Human Error; Human Error Prevention; Human Error Reduction: Error; Human Performance;
Human Performance Improvement; Root Cause Analysis; Corrective Action; Process Improvement

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The Precept

Losses in an organization are attributable to human error in the design of processes (including the design of hardware used in the processes) and in the implementation of processes The only exceptions are for losses from risks that are:
·   Not identifiable and/or assessable in advance, such as some risks from discovery, invention, natural disaster and sabotage;
·   Accepted based on probabilistic cost-benefit analysis. 

Systems, techniques and tools must be in place by which to:
·  
Identify and cost-effectively eliminate hazards (e.g., safety, quality, environmental hazards);
·  
Assess the risks of hazards that can’t be eliminated and that can be activated by human error;
·  
Control these risks by:
  o 
Preventing human error that can activate hazards with intolerable or unacceptable risks;
  o 
Preventing the recurrence of any such error that can and should have been prevented initially;
  o
Mitigating the effects of any such error that can’t be 100% prevented (e.g., skill-based and lapse- based errors).

To learn more about the universally applicable principles and practices supporting the foregoing precept, attend Ben Marguglio’s “Human Error Prevention” and “Root Cause Analysis” Seminars.

The Four Fields of Focus for Human Error Prevention

1. Concern - Hazards

Response -Implement techniques by which to recognize hazards. Eliminate hazards.  Create administrative process, technical process, equipment and personal barriers to prevent and detect error and hazards activated by error and to mitigate the effects of activated hazards.  Implement techniques by which to avoid holes in barriers.   Implement techniques by which to increase the effectiveness of barriers.

2. Concern - Error-Inducing Conditions and Error-Likely Situations  
Response - Recognize error-inducing conditions and error-likely situations.  Eliminate these conditions/situations.  Use behavioral tools and techniques (for individual contributors, supervisors and managers) by which to counteract error- inducing conditions and error-likely situations.
3. Concern - Inappropriate Risk-Taking  
Response - Recognize the behaviors that lead to inappropriate risk-taking.  Practice behaviors that lead to conservative decision-making.
4. Concern - Recurrence of Past Errors
Response - Implement a field observation and coaching system.  Implement a problem reporting, root cause analysis, and preventive corrective action system.  Implement performance metrics.

The Seven Universally Applicable Human Error Causal Factors

1. Knowledge-based Error - Lack of knowledge of the standard, requirement or need.

2. Cognition-based Error - Lack of the appropriate level of cognition; lack of ability to understand, apply, analyze, synthesize or evaluate such as to be able to meet the standard, requirement or need. 

3. Value-based Error / Belief-based Error - Lack of respect for or lack of acceptance of the standard, requirement or need.

4. Error-Inducing Condition-based Error / Error-Likely Situation-based Error - Lack of recognition of the condition or situation and/or lack of behavior to counteract the condition or situation.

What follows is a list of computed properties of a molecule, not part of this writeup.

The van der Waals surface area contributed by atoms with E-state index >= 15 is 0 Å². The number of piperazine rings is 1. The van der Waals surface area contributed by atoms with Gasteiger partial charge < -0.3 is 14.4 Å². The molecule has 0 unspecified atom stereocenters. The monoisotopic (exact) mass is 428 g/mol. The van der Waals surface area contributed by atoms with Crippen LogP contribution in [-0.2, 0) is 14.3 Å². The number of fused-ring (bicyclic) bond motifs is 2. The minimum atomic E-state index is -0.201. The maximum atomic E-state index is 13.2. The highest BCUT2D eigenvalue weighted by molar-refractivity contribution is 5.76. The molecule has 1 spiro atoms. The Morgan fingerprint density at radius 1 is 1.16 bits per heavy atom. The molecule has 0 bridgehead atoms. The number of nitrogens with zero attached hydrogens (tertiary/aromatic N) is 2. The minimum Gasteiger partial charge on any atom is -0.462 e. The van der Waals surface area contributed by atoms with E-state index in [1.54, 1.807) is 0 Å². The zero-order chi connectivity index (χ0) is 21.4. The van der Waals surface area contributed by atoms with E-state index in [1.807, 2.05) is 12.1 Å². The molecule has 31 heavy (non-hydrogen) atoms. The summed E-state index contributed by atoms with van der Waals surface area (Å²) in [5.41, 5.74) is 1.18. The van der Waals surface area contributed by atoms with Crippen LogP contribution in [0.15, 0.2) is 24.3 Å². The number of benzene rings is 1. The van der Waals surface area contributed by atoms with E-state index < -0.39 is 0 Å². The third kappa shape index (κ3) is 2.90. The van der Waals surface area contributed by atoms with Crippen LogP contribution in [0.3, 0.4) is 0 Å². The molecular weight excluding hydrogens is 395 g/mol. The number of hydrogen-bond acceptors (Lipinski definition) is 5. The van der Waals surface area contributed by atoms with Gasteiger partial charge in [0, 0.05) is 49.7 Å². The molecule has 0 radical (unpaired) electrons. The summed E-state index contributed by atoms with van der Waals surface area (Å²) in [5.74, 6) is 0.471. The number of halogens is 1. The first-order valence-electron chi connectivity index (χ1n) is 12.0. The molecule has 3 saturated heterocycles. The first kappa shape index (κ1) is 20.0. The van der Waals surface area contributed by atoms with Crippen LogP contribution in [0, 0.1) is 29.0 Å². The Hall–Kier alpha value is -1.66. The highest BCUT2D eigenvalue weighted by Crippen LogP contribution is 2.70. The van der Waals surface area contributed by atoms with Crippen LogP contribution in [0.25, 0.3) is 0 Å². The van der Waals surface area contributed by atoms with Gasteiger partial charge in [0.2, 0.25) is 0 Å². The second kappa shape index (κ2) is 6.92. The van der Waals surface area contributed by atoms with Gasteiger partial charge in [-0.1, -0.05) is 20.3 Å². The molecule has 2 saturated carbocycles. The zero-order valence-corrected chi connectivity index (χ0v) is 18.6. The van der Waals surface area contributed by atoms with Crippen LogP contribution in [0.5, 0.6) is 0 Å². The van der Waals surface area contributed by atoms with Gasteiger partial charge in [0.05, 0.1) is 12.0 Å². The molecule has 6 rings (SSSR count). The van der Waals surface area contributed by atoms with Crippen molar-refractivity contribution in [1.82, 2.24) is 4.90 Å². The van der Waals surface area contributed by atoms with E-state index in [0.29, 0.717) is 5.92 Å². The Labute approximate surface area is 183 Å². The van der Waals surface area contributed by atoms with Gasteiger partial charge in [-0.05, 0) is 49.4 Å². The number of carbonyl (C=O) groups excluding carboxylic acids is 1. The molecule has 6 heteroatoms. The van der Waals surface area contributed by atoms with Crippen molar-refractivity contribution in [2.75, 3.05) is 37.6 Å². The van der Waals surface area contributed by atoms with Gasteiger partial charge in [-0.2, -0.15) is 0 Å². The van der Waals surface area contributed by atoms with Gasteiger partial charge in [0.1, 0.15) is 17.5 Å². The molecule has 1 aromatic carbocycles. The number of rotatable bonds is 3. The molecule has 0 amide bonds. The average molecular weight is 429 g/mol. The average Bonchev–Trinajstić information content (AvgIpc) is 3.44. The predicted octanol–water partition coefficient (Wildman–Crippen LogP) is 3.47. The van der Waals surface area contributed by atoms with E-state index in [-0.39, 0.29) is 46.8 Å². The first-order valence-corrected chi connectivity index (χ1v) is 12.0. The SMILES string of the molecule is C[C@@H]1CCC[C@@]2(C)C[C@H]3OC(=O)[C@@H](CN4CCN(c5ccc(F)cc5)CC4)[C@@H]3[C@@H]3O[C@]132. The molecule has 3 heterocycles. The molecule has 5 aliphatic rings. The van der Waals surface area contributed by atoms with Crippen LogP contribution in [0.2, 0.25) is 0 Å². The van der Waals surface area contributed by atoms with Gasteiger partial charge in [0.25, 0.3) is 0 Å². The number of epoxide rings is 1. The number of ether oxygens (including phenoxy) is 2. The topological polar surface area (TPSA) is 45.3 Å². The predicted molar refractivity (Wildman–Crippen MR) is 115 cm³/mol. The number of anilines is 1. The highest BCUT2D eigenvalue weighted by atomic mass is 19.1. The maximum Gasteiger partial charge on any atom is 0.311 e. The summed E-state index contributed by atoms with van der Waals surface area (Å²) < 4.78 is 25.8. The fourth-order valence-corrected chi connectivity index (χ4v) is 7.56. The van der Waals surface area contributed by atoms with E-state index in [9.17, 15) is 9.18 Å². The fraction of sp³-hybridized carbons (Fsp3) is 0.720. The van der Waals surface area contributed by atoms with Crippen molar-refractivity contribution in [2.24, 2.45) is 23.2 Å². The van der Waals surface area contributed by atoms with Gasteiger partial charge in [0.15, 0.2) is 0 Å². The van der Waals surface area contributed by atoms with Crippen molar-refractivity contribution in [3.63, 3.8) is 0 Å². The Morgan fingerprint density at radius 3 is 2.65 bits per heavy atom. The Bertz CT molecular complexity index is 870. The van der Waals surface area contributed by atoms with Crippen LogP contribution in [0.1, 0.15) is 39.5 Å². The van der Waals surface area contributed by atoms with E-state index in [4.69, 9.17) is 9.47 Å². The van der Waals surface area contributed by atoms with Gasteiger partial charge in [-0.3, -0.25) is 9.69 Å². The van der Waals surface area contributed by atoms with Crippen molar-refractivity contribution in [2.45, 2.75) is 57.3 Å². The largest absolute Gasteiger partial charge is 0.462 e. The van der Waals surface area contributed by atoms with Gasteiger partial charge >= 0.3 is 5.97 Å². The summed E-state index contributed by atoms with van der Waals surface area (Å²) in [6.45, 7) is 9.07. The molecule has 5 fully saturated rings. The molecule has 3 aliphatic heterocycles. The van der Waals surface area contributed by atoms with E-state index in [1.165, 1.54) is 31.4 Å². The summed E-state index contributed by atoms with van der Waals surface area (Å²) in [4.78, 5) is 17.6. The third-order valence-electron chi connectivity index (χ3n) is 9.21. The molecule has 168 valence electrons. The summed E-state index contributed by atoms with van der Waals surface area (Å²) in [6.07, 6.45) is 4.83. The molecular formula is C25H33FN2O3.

5. Reflexive-based Error - Lack of conservative behavior in immediately reacting to a "field stimulus".

6. Skill-based Error - Lack of manual dexterity.

7. Lapse-based Error - Lack of attention.

Human Error Prevention
Ben Marguglio

Why this seminar? In addition to discovery and invention, human error prevention can be the greatest contributor to improved productivity, safety and quality. This seminar provides the most current developments in human error prevention.

Audience

This seminar is designed for anyone whose objective is to improve productivity, safety and quality. The principles and practices of human error prevention are universally applicable regardless of the type of industrial, commercial or governmental enterprise, and regardless of the type of function performed within the enterprise.

Learning Outcomes

Upon completion of this seminar, one will understand:

· Human error prevention terminology;  

· The relationships among culture, beliefs, values, attitudes and behavior;
· Quality and safety culture;
· The quality-conscious and safety-conscious work environment;
· Leadership responsibilities for creating and sustaining the quality-  conscious and safety-conscious work environment;

· Models describing how adverse effects occur;

· The seven human error causal factors;  

· The five levels of human error;

· The three levels of barriers to human error;

· The four types of barriers within each barrier level;
· The relationship of barriers to adverse effects and to the full scope of the quality and safety functions;

· Techniques by which to make barriers effective;

· Error-inducing conditions and behaviors by which to counteract these conditions;

· Non-conservative decision thought processes and behaviors;

· Conservative decision thought processes and behaviors;

· Coaching to reduce the recurrence of human error;

· Human error root causes;

· Human error measurement;

· Design and implementation of a Human Error Prevention Program.

Outline

Introduction

• Terminology and definitions
   • Human error and not human error